Visiting the same place over and over it's possible to get a feel for what will be where. I know, for example, that, at this time of year, the scrapes will be full of avocets and the marshes will be full of yellow wagtails, skylarks and meadow pipits. But it's the little surprises that always give the biggest thrills and make the early weekend starts worth the effort. This week I rose especially early to take advantage of the longer hours of daylight and made my way out to Elmley.
The second tree behind the farmhouse hosts a pair of little owls and I planned to get straight out of the car and head for the viewing platform to scan the oak for them. However, as I pulled into the car park I caught sight of one of the pair sitting on the barn porch, obviously hunting the paddock. It looked over at me as I pulled up with a good angle of view, it was very squiffy parking but, hey, it was early and there was a little owl sitting in the open.
Although it was obviously aware of me it soon settled back to its scrutiny of the grass, carefully watching for a juicy worm or a soft centred beetle. Many people think that little owls would turn their noses up at invertebrates but, in fact, worms and beetles make up the majority of a little owl's diet and they take small mammals less frequently. A little owl pellet can often be identified by the presence of shiny, black beetle wing cases. I watched as the little owl bobbed its head and adjusted its position until, after fifteen minutes or so, it pounced on something and flew off around the barn. I reparked the car and began to pack my gear, quite happy with the sketches I'd made. As I put the sketchbook away the owl returned and perched on one of the buttresses supporting the three sided barn that forms one side of the paddock. It had placed itself perfectly for a painting which immediately formed in my mind. I restarted the car and repositioned again for the best view and started back in with the sketchbook.
As I watched the owl was 'buzzed' several times by the swallows that currently have at least four chicks in the nest in the ladies toilets. The owl, however, seemed totally unfazed and continued its watching. The swallows can't have felt too threatened either as they soon gave up and went off in search of flying insects to feed their own young. I spent another twenty minutes or so just watching, sketching and photographing the owl.
At one point the silence was broken by a loud squealing from behind the car. I turned and was rewarded with the sight of a stoat determinedly pursuing a rabbit kitten. The rabbit jinked and leapt but the sinuous streak that was the stoat stuck to its tail with deadly purpose. The participants in this life and death tag race disappeared into the undergrowth and witnessing the outcome of this everyday drama was denied me. I've seen stoats many times and I've seen them with dead rabbits too, I've even 'squeaked up' a stoat or two in the past but I've never before seen a chase like that one. I feel privileged to have been witness to such a great little surprise.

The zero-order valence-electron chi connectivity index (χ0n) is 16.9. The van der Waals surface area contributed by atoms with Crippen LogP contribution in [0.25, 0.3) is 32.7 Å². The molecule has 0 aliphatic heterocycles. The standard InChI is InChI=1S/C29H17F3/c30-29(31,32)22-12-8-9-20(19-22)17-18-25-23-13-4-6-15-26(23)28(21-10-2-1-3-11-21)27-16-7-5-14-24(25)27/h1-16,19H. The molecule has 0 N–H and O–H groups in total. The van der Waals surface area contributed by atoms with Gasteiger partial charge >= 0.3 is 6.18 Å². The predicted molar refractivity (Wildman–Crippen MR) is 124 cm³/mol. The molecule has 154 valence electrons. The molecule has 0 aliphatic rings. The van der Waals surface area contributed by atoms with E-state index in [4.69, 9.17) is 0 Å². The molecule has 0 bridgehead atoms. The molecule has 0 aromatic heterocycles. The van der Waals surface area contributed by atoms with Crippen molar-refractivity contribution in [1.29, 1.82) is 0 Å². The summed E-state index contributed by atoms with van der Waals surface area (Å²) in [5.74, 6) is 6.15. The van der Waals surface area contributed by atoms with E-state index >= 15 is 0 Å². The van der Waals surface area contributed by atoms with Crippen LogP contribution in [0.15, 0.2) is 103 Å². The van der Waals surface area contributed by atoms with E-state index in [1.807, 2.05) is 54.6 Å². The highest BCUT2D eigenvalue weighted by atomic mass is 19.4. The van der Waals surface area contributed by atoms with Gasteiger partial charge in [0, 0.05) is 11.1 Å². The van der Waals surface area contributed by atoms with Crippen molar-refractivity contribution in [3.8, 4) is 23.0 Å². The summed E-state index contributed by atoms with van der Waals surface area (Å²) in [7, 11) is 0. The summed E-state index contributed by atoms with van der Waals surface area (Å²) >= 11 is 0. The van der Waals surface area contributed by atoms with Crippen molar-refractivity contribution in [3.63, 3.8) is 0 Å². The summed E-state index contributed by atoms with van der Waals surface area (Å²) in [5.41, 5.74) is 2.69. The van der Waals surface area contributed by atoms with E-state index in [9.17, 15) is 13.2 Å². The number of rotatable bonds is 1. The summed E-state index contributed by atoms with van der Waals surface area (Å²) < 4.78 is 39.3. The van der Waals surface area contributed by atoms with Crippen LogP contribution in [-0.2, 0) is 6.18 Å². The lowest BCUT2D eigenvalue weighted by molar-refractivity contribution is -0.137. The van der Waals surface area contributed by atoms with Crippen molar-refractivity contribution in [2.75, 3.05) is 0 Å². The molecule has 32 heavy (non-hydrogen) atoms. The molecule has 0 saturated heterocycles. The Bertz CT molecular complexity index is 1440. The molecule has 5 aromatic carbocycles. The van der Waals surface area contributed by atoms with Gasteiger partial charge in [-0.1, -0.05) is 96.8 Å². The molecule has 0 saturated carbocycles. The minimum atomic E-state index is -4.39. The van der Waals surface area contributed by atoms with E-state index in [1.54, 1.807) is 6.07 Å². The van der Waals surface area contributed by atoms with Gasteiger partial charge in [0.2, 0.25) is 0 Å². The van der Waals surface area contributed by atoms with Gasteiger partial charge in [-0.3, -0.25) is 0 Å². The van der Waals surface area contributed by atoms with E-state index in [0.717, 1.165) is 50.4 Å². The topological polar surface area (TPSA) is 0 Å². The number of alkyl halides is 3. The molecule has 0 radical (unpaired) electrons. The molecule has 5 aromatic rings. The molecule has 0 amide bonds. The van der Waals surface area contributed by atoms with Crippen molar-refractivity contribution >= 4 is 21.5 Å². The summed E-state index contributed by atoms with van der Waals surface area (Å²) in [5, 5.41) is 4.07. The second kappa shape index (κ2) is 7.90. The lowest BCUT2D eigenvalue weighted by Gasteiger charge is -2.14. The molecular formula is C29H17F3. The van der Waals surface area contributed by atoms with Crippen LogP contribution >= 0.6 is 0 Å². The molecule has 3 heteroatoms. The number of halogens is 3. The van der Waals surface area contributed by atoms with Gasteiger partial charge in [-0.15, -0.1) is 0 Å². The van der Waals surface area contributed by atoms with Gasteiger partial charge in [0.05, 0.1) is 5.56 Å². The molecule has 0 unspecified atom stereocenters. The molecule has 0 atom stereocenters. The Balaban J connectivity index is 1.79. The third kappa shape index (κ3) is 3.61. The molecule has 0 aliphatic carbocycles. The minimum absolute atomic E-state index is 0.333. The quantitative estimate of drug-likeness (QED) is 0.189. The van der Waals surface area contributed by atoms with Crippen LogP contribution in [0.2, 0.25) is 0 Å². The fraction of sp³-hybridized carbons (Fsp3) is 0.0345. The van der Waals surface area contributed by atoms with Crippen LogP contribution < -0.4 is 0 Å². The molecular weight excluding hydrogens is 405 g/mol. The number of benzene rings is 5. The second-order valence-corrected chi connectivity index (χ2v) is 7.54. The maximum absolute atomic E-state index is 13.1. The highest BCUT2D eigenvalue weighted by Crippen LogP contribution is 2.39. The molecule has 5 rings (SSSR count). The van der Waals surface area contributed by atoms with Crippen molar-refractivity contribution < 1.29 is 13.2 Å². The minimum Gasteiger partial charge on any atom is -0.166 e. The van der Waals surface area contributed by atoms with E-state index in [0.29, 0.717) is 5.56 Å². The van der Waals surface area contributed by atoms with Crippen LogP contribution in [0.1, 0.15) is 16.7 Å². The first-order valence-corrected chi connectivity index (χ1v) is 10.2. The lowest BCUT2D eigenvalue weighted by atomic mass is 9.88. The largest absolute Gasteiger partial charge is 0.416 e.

I stayed with the little owl until it finally flew off and I got ready to walk to the hides. My path took me past the farmhouse and, as I emerged on the other side of the building, I saw a little owl fly up onto a fencepost whilst making a racket, calling loudly. Other birds shouted alarm and mistrust at the owl as it continued to call and bob its head like a demented Jack-in-the-box on its spring. I got the owl in my binoculars and noticed that this one wore a ring on its leg, unlike the owl I'd been watching in the paddock. I wondered what all the noise was for and I scanned the area for a cause but it wasn't until I got the bins back on the owl that I realised what I had missed at the first sighting. Two or three feet beneath the adult was a fledgeling, clinging precariously to the side of the post. I took one or two quick photos and, even though the adult had settled, I moved away quickly so as not to risk stressing the owls. I wondered if the owlet was out of the nest for the first time. Sunday was Father's day so I like to think it was the male that was keeping an intense yellow eye on his offspring.
The walk out to the scrape was accompanied by the sedge warblers singing their ratchety, scratchety song from the reeds whilst the skylarks sang sweet summer from skyperches overhead. As expected the scrape was full of avocets. Some are still sitting on eggs and young and others are still mating and squabbling. Running the gauntlet of the crotchety avocets were a couple of pairs of ringed plovers. They are charismatic little birds and one or two went into the sketchbook. But mostly I just enjoyed being out and watching the comings and goings of daily life on the scrape.
The sun had come out and the skies cleared by the time I made my way back to the car. The blue sky was criss-crossed with the vapour trails of aircraft and, with the skylarks singing and butterflies flying, I wondered if this was what it was like in Kent during July of 1940, skylarks and spitfires, now there's a thought for a painting in the future.
I checked the oaks one last time for the little owl family and, sure enough, both adults were in sight. The sketchbook had to come out again, I love little owls.
Visiting Artist Residency: Woodson Art Museum
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